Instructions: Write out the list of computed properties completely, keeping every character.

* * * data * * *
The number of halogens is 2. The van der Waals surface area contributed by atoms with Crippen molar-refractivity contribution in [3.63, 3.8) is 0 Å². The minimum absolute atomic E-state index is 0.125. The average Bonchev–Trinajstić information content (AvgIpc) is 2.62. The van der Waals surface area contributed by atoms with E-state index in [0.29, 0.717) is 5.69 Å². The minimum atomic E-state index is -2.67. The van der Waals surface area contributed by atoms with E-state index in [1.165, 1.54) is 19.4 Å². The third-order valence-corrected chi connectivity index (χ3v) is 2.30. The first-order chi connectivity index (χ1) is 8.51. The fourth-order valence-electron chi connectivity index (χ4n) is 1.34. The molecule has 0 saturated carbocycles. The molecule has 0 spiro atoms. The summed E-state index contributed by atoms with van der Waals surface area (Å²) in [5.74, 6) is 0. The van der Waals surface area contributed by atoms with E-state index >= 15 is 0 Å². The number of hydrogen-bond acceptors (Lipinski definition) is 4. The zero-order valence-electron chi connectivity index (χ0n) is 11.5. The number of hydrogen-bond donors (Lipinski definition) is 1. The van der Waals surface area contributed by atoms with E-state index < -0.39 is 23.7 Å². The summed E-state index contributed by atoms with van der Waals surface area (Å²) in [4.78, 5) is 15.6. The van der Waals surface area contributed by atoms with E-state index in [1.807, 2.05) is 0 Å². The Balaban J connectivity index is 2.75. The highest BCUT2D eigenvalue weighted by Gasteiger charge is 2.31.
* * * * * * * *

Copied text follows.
The number of halogens is 2. The van der Waals surface area contributed by atoms with Crippen molar-refractivity contribution in [3.63, 3.8) is 0 Å². The minimum absolute atomic E-state index is 0.125. The average Bonchev–Trinajstić information content (AvgIpc) is 2.62. The van der Waals surface area contributed by atoms with E-state index in [0.29, 0.717) is 5.69 Å². The minimum atomic E-state index is -2.67. The van der Waals surface area contributed by atoms with E-state index in [1.165, 1.54) is 19.4 Å². The third-order valence-corrected chi connectivity index (χ3v) is 2.30. The first-order chi connectivity index (χ1) is 8.51. The fourth-order valence-electron chi connectivity index (χ4n) is 1.34. The molecule has 0 saturated carbocycles. The molecule has 0 spiro atoms. The summed E-state index contributed by atoms with van der Waals surface area (Å²) in [5.74, 6) is 0. The van der Waals surface area contributed by atoms with E-state index >= 15 is 0 Å². The number of hydrogen-bond acceptors (Lipinski definition) is 4. The zero-order valence-electron chi connectivity index (χ0n) is 11.5. The number of hydrogen-bond donors (Lipinski definition) is 1. The van der Waals surface area contributed by atoms with E-state index < -0.39 is 23.7 Å². The summed E-state index contributed by atoms with van der Waals surface area (Å²) in [4.78, 5) is 15.6. The van der Waals surface area contributed by atoms with E-state index in [1.807, 2.05) is 0 Å². The Balaban J connectivity index is 2.75. The highest BCUT2D eigenvalue weighted by Gasteiger charge is 2.31.